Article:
Case Study: Doniphan Electric Cooperative Association, Inc.
Company Name: Doniphan Electric Coop Association, Inc.
Company Facts: Serves 100% of Doniphan County since 1970s
Challenge: A major ice storm swept through the Midwest, virtually demolishing thousands of miles of power lines.
Finley Services: Designed the project, performed the bidding process, and supervised construction of the 147 miles.
Results: New heavier-duty building standards on its spans/ lengths and conductor sizing, reducing the potential for future storm-related damage.
Doniphan Electric Cooperative Association, Inc. (Troy, Kans.) serves 100% of Doniphan County, and also serves about half a mile into two adjacent counties. “Our co-op has been working with Finley Engineering since the 1970s, before I was here,” said Arlan Mitchell, general manager. “The manager who was here from 1979 to 1998 utilized them for ‘cost of service’ and some five-year plans. When I arrived, I didn’t have a background in electricity, so I started utilizing Finley for a lot of additional work.”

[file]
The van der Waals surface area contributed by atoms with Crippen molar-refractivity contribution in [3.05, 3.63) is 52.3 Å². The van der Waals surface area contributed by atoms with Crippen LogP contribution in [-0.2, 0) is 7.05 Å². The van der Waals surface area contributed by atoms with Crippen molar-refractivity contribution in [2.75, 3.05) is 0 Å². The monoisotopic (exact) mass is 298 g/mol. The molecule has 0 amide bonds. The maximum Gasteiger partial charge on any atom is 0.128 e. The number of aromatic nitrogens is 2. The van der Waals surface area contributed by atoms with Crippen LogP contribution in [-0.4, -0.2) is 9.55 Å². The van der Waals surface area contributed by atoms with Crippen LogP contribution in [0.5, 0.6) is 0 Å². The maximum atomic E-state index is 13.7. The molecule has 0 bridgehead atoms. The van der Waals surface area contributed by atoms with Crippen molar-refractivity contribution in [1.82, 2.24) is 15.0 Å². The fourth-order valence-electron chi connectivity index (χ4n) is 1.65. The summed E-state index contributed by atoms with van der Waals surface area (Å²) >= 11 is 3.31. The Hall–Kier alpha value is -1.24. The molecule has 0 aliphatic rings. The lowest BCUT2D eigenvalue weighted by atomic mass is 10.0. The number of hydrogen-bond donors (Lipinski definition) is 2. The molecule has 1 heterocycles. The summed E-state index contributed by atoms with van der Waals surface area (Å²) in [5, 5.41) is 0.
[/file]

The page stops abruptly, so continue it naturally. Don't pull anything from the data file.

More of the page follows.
In December 2007, a major ice storm swept through the Midwest, virtually demolishing thousands of miles of power lines throughout Kansas, Iowa, and Missouri. “Every mile of line we had was affected,” said Mitchell. “We started out by designating the worst-hit lines and ended up with 147 miles, where the poles were down and the conductors were stretched.”
Under federal law, eligible entities such as electric cooperatives and municipal utilities may receive government reimbursement through FEMA for the costs required to restore damaged electrical systems to pre-disaster condition.